Weight Loss Ups Anorexia, Bulimia Risk in Overweight Teens
Losing weight may put obese teens at risk of developing anorexia and bulimia, a new study suggests.
What's more, researchers say that eating disorders among obese teens who lose weight aren't adequately detected because the weight loss is seen as a positive thing by family members.
While formerly overweight adolescents generally have more medical complications from eating disorders, it takes longer to diagnose them than kids who are in a normal weight range. Researchers said that this is problematic because early intervention is key to making a good prognosis.
Experts say that people with a weight history in the overweight or obese range actually represent a substantial portion of adolescents presenting for eating disorder treatment.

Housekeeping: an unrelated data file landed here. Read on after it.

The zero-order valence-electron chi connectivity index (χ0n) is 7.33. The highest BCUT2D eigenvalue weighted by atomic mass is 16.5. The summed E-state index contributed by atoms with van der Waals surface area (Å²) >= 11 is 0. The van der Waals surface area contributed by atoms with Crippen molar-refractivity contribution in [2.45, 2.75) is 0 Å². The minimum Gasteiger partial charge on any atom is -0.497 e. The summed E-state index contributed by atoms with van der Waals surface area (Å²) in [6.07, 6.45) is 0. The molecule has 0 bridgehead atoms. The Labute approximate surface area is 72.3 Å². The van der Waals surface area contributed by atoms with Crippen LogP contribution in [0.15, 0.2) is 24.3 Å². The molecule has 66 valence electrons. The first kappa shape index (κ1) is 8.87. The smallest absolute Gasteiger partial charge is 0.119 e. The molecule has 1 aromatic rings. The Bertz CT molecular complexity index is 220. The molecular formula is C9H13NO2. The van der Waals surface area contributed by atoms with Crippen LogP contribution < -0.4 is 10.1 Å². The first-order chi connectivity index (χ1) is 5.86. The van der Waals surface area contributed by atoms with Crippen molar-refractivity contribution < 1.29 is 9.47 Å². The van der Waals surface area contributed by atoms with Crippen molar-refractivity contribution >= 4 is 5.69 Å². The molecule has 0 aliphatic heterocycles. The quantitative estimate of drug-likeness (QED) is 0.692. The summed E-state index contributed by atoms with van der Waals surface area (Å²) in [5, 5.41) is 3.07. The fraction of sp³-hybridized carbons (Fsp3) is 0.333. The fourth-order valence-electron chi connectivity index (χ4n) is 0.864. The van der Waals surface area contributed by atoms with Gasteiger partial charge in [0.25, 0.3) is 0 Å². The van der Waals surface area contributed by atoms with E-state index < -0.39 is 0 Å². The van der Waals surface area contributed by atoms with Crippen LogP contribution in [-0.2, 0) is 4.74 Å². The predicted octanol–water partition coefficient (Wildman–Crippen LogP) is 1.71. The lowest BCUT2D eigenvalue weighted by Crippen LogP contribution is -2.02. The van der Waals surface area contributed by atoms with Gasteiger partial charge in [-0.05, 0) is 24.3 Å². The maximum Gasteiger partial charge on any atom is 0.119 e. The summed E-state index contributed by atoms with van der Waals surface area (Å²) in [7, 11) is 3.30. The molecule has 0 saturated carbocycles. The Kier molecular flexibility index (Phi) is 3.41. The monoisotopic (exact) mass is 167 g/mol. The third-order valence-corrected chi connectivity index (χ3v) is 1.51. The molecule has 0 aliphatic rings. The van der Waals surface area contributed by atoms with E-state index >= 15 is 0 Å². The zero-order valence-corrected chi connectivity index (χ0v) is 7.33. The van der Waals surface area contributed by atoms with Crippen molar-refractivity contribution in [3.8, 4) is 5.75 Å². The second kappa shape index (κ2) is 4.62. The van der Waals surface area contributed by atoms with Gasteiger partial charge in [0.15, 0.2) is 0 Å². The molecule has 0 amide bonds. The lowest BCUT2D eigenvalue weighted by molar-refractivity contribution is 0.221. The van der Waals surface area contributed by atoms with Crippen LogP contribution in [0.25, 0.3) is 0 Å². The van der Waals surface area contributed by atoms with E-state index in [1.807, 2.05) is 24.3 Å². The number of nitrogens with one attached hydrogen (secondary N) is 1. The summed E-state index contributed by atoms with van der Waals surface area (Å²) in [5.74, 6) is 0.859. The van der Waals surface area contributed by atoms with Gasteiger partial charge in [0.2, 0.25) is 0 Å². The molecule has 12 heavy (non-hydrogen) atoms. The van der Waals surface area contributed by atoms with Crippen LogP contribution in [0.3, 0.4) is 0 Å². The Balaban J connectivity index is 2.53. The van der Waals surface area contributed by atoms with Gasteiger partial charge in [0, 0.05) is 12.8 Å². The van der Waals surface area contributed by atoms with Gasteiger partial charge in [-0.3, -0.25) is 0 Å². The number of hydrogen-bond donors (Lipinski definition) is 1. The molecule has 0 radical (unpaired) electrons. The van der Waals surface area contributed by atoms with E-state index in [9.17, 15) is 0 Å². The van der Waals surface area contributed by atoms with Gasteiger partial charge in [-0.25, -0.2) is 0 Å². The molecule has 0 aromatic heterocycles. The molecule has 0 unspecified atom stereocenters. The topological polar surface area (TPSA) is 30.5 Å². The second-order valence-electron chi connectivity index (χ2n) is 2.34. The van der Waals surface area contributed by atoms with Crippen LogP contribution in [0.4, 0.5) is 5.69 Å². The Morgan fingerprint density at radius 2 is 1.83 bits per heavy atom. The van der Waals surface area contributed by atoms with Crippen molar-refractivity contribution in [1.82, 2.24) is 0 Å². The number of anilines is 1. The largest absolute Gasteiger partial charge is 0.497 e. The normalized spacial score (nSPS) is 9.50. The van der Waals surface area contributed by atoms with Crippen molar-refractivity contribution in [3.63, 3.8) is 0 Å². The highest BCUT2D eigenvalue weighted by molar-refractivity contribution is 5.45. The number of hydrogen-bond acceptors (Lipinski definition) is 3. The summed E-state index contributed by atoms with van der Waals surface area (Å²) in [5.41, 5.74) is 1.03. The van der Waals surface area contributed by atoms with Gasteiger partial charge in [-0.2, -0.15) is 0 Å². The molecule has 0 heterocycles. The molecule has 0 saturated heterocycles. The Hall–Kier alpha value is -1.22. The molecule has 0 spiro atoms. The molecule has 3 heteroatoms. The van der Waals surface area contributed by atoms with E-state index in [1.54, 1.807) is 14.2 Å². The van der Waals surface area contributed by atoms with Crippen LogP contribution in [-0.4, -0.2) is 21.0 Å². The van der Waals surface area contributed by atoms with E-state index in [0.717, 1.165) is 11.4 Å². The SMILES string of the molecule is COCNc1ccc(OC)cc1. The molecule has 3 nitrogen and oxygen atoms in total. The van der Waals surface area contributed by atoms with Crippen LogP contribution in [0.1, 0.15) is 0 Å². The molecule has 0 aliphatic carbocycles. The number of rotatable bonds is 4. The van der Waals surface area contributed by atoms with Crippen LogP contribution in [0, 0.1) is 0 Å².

"Given research that suggests early intervention promotes best chance of recovery, it is imperative that these children and adolescents' eating disorder symptoms are identified and intervention is offered before the disease progresses," lead study author Leslie Sim, Ph.D., an eating disorders expert in the Mayo Clinic Children's Center, said in a news release.
"Given research that suggests early intervention promotes best chance of recovery, it is imperative that these children and adolescents' eating disorder symptoms are identified and intervention is offered before the disease progresses," Sim said.
The latest study analyzes two examples of eating disorders that developed as overweight teens were trying to lose weight. Researchers explained that both disorders illustrate specific challenges in the identification of eating disorder behaviors in adolescents with this weight history.
Researchers found that at least 6 percent of adolescents suffer from eating disorders, and more than 55 percent of high school females and 30 percent of males report disordered eating symptoms like engaging in one or more maladaptive behaviors (fasting, diet pills, vomiting, laxatives, binge eating) to induce weight loss.
Researchers said the latest findings are important because eating disorders are associated with high relapse rates as well as significant impairment to mental and physical health.